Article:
NovaSolar, a Chinese-Californian restart of the failed amorphous silicon (a-Si) firm OptiSolar, looks to be in a death spiral -- with reports of unpaid workers, mass layoffs, and abandoned plans of factories in China and Sacramento. The company has not responded to requests for comment.
Lindsay Riddell of the San Francisco Business Journal reports that "NovaSolar appears on the brink of becoming the latest failure in an area of Fremont quickly turning into asolardeath row." Riddell has discovered that the firm has furloughed 52 of its 60 employees. She also learned from COO Darien Spencer that the remaining employees have not been paid in months.
We've heard rumors of unpaid employees for months, as well.
OptiSolar was born out of a research paper written at Hewlett-Packard in the early 2000s and aspired to become a gigantic, vertically integrated solar powerhouse. It wanted to build "solar city" complexes with factories that could churn out two to three gigawatts of amorphous silicon solar panels each year. Rather than go with traditional frames, the paper suggested utilizing aluminum frames from regular windows and backing the panels with inexpensive silicon or plastic.
Modules would cost $0.60 to $0.52 per watt to make, less than prices today and close to the goal set by the DOE's SunShot program for modules in 2017. Fully installed, solar power would cost $1.00 to $0.88 per watt, the paper said.
Factories could be conveniently located to power plants, which OptiSolar would own and manage.
Canadian resource and oil investors put more than $322 million into the effort. By 2007, it had small production facilities in the Bay Area, but the big news was still to come. In 2007, the company won contracts to install over 200 megawatts in Ontario and build a 550-megawatt solar farm near San Luis Obispo for PG&E over several competitive bidders. Toward the end of 2008, California governor Arnold Schwarzenegger showed up for a factory opening that 60 Minutes covered.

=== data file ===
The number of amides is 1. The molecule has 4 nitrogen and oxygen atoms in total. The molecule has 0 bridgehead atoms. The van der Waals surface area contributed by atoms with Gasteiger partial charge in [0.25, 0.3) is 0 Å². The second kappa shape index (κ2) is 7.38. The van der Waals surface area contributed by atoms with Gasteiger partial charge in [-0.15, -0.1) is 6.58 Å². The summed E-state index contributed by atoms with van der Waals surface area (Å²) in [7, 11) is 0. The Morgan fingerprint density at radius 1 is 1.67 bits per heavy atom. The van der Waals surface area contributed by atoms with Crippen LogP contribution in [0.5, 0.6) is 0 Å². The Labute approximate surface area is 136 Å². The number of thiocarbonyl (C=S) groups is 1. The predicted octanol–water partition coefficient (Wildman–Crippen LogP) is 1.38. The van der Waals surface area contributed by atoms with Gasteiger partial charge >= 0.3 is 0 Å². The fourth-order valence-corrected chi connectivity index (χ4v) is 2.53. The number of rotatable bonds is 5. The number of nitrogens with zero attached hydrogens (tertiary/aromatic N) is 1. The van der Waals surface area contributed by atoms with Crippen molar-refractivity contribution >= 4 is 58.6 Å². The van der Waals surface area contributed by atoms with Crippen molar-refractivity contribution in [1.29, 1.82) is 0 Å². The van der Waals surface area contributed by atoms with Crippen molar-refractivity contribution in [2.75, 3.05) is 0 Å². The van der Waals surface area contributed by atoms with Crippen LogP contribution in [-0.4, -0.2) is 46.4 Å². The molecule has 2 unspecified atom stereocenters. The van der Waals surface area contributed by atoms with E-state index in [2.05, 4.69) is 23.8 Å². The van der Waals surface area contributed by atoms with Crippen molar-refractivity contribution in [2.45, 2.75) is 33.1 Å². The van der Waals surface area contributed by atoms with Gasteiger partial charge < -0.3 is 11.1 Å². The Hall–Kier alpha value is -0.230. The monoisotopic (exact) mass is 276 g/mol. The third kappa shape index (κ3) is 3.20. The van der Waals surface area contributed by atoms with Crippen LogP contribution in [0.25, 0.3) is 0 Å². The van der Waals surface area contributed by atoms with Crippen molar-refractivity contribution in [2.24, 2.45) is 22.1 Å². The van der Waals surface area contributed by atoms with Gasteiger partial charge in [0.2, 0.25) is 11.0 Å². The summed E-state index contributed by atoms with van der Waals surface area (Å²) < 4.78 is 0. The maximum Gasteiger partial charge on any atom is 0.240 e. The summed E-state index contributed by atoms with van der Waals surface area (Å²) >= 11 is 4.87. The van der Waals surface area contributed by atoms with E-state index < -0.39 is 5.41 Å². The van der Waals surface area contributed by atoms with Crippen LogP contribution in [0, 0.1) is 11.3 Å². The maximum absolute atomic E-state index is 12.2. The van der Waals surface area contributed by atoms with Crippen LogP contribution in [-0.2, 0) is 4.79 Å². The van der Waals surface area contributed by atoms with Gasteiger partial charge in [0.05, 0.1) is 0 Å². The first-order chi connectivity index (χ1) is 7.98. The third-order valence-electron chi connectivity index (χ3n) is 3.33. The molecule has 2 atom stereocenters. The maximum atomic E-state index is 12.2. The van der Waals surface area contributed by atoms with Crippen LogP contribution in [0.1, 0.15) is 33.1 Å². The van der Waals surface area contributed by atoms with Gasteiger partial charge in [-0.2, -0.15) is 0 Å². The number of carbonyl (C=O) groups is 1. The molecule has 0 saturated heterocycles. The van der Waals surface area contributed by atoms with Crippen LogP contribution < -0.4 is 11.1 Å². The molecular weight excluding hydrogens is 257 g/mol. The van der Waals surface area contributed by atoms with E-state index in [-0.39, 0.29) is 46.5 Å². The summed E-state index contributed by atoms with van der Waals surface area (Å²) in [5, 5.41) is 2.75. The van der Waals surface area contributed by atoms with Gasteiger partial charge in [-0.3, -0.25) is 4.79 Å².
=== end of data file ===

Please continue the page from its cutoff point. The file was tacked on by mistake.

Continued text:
The company granted few interviews. Few in the solar industry knew them, and the fact that that PG&E selected an untested startup that hadn't even completed its commercial-scale module factory had many scratching their head.
"Their greatest asset is their land use attorney," one executive told Greentech Media.
The end came quickly. Although the company had raised over $322 million, it was still trying to raise $200 million more at the end of 2008 during the credit crunch. Mass layoffs began in January. By April, First Solar bought both utility projects for $400 million and swapped out OptiSolar's proposed amorphous panels for its cadmium telluride ones. Months later, after several companies checked out the equipment, a Canadian company called Allora Minerals said it would buy the equipment and other assets and change its name to EPOD Solar.
EPOD Solar became NovaSolar, and Marvin Keshner, who wrote the HP paper, was the Chief Scientist, while Darien Spencer reprised his role as COO of the new company. Erik Vaaler, an OptiSolar founder, returned as head of engineering.
Thin-film silicon, with its low efficiencies, has always been a challenging material to make work. That's even more true in an era of cheap crystalline silicon.